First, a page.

PROVO — The BYU men's basketball team had just handed top-ranked Gonzaga its first loss of the season, 79-71, at the McCarthey Athletic Center in Spokane.
When the Cougars flew into Provo Municipal Airport at 2 a.m. on Sunday, only one thing was on their minds: sleep.
But that would come later. The Cougars had, after all, beaten a top-ranked team — something never before done in school history.
"It kind of reminds me of when we beat Gonzaga in the NCAA tournament to go to the Sweet 16," BYU coach Dave Rose said.
When they found the throng of anxious fans awaiting the return of a BYU team that has had its share of ups and downs all year, all thoughts of sleep vanished. Eric Mika immediately began shaking hands and Corbin Kaufusi was handing out high-fives and fist-bumps like they were his third field goal of the season, which came in the dying moments at Gonzaga to seal the come-from-behind victory. The two posts even started a mini-flash mob at the edge of the airport's lone terminal with reserve Davin Guinn and other staff members.
When they got outside, fans serenaded the Cougars with the school's fight song — and Rose even joined in on the celebration.
It was a special night — except that BYU had won at Gonzaga for the past three years.
"It's definitely a fun place to play in," said TJ Haws, who had 17 points and three assists in the win. "We battled hard all night. They are a really great team. "It was super fun for everyone on the team to step up like that."
Saturday night's victory just meant a little bit more, for obvious reasons.
It may have been a chilly 16 degrees outside, and the wee hours of the morning were a lot to handle after the grueling 40-minute basketball game where the Cougars trailed 18-2 in early minutes of the first half and turned the ball over 15 times on the night.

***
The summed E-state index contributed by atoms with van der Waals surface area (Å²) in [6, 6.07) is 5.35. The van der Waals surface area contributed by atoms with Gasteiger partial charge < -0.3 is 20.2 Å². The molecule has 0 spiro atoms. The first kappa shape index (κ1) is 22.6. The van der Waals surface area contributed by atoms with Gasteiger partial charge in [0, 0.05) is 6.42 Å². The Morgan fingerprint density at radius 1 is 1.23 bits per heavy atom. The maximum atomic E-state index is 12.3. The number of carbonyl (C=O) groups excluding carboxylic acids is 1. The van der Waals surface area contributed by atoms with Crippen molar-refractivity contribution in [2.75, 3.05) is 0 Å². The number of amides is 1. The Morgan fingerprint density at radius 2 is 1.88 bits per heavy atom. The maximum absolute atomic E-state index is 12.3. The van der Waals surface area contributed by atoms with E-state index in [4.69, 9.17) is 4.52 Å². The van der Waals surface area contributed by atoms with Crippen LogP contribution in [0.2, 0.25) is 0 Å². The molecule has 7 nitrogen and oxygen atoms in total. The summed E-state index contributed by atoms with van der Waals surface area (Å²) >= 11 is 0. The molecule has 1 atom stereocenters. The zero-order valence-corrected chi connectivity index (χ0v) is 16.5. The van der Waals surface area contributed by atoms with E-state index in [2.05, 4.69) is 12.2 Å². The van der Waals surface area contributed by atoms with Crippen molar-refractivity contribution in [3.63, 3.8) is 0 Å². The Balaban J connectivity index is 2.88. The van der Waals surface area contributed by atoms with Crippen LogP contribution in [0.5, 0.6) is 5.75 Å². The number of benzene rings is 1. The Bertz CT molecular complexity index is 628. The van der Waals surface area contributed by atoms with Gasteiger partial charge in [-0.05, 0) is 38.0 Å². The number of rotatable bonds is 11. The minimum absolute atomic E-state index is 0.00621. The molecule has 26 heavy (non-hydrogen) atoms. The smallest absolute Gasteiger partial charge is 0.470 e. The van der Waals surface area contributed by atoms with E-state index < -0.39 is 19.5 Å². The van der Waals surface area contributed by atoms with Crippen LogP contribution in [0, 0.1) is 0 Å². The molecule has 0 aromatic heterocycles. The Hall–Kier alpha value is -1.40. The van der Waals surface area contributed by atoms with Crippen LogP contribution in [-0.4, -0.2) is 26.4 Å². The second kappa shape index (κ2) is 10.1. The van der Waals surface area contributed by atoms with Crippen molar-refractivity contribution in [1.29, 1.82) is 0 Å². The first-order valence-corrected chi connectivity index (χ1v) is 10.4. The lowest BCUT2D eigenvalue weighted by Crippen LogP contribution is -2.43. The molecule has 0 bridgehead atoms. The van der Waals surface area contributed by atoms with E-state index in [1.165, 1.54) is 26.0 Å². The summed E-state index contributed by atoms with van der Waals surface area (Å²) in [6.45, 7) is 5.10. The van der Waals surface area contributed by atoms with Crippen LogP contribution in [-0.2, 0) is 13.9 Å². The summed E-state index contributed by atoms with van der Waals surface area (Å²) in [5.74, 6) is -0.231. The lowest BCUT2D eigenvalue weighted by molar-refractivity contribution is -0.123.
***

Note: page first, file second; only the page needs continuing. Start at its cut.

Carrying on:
"Everybody just battled back," said freshman forward Yoeli Childs, who contributed four points and three rebounds in 20 minutes off the bench after injuring his ankle a week prior. "They were calm and collected. It was awesome."
But no one was going home.
"It feels amazing right now," BYU guard Nick Emery said. "We just beat the No. 1 team in the nation, you know? It always feels good to do that."
Even head football coach Kalani Sitake joined in on the fun. He may have had to teach a Sunday School class at his local LDS ward the next morning, and spring football practices are set to commence on Monday morning. Even still, Sitake made the short drive to the west side of Provo with running backs coach Reno Mahe and a slew of other assistants and administrators. They joined fans in a homecoming that drew comparisons to the time the BYU football team knocked off Oklahoma in 2009.
Ultimately, the win could prove inconsequential in some respects. Gonzaga should remain on track for a No. 1 seed in the NCAA tournament in March with a West Coast Conference Tournament championship. Gonzaga is the top seed in the conference tourney that starts Friday in Las Vegas. Both the Bulldogs and the Cougars have a first-round bye and will open tourney play Saturday. The Cougars will face sixth-seeded Loyola Marymount at 2 p.m. MT.
But for one night, BYU was the talk of the college basketball world. Interview requests began pouring in from ESPN, Fox and a host of other national media brands. Everybody wanted to know: How did the 21-10 Cougars pull off arguably the biggest upset of the season?
Sleep could wait, indeed.
"We're going to have some fun tonight," Mika said, before joking, "and by fun, I mean go home and sleep. Hopefully we get some more (wins) like it."
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